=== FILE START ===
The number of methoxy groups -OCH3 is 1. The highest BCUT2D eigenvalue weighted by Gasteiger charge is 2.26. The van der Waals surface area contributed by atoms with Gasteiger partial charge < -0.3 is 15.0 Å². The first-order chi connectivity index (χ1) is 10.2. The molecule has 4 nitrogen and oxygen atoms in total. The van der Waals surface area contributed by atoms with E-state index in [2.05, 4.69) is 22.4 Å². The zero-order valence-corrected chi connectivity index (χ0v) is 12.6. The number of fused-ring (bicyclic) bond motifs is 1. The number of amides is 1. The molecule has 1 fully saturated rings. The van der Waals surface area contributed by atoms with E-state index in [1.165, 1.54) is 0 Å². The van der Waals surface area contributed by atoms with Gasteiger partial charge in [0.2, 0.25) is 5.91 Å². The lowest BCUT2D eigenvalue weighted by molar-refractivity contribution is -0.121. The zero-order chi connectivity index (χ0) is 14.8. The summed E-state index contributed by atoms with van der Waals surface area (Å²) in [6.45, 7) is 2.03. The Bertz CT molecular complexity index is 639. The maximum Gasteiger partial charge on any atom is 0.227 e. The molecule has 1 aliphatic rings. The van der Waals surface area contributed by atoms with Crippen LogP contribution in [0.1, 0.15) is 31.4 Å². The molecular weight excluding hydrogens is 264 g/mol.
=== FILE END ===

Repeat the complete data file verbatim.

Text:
The number of methoxy groups -OCH3 is 1. The highest BCUT2D eigenvalue weighted by Gasteiger charge is 2.26. The van der Waals surface area contributed by atoms with Gasteiger partial charge < -0.3 is 15.0 Å². The first-order chi connectivity index (χ1) is 10.2. The molecule has 4 nitrogen and oxygen atoms in total. The van der Waals surface area contributed by atoms with E-state index in [2.05, 4.69) is 22.4 Å². The zero-order valence-corrected chi connectivity index (χ0v) is 12.6. The number of fused-ring (bicyclic) bond motifs is 1. The number of amides is 1. The molecule has 1 fully saturated rings. The van der Waals surface area contributed by atoms with E-state index in [1.165, 1.54) is 0 Å². The van der Waals surface area contributed by atoms with Gasteiger partial charge in [0.2, 0.25) is 5.91 Å². The lowest BCUT2D eigenvalue weighted by molar-refractivity contribution is -0.121. The zero-order chi connectivity index (χ0) is 14.8. The summed E-state index contributed by atoms with van der Waals surface area (Å²) in [6.45, 7) is 2.03. The Bertz CT molecular complexity index is 639. The maximum Gasteiger partial charge on any atom is 0.227 e. The molecule has 1 aliphatic rings. The van der Waals surface area contributed by atoms with Crippen LogP contribution in [0.1, 0.15) is 31.4 Å². The molecular weight excluding hydrogens is 264 g/mol.